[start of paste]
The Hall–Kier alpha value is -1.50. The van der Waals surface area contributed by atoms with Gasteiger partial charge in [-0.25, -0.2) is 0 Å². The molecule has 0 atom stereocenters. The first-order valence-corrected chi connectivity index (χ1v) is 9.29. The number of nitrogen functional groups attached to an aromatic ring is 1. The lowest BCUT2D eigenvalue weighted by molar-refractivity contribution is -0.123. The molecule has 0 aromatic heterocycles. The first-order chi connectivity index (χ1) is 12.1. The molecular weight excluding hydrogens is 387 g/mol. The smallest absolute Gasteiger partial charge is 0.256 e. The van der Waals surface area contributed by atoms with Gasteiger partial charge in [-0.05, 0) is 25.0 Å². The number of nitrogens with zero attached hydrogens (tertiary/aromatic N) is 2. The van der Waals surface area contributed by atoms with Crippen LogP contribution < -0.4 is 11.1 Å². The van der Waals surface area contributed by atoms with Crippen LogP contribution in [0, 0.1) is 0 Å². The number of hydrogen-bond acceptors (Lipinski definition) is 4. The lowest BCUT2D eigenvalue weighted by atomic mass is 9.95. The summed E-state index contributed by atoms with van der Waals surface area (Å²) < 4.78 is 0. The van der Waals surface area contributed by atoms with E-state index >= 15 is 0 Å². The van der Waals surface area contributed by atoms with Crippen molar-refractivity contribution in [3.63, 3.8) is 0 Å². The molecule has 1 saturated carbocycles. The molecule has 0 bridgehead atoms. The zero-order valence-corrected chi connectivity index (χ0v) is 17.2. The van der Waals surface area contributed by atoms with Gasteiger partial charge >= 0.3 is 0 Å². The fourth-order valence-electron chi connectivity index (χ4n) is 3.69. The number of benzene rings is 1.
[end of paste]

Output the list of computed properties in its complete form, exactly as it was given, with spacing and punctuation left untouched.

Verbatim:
The Hall–Kier alpha value is -1.50. The van der Waals surface area contributed by atoms with Gasteiger partial charge in [-0.25, -0.2) is 0 Å². The molecule has 0 atom stereocenters. The first-order valence-corrected chi connectivity index (χ1v) is 9.29. The number of nitrogen functional groups attached to an aromatic ring is 1. The lowest BCUT2D eigenvalue weighted by molar-refractivity contribution is -0.123. The molecule has 0 aromatic heterocycles. The first-order chi connectivity index (χ1) is 12.1. The molecular weight excluding hydrogens is 387 g/mol. The smallest absolute Gasteiger partial charge is 0.256 e. The van der Waals surface area contributed by atoms with Gasteiger partial charge in [-0.05, 0) is 25.0 Å². The number of nitrogens with zero attached hydrogens (tertiary/aromatic N) is 2. The van der Waals surface area contributed by atoms with Crippen LogP contribution < -0.4 is 11.1 Å². The van der Waals surface area contributed by atoms with Crippen LogP contribution in [0, 0.1) is 0 Å². The number of hydrogen-bond acceptors (Lipinski definition) is 4. The lowest BCUT2D eigenvalue weighted by atomic mass is 9.95. The summed E-state index contributed by atoms with van der Waals surface area (Å²) < 4.78 is 0. The van der Waals surface area contributed by atoms with E-state index >= 15 is 0 Å². The van der Waals surface area contributed by atoms with Crippen molar-refractivity contribution in [3.63, 3.8) is 0 Å². The molecule has 1 saturated carbocycles. The molecule has 0 bridgehead atoms. The zero-order valence-corrected chi connectivity index (χ0v) is 17.2. The van der Waals surface area contributed by atoms with Gasteiger partial charge >= 0.3 is 0 Å². The fourth-order valence-electron chi connectivity index (χ4n) is 3.69. The number of benzene rings is 1.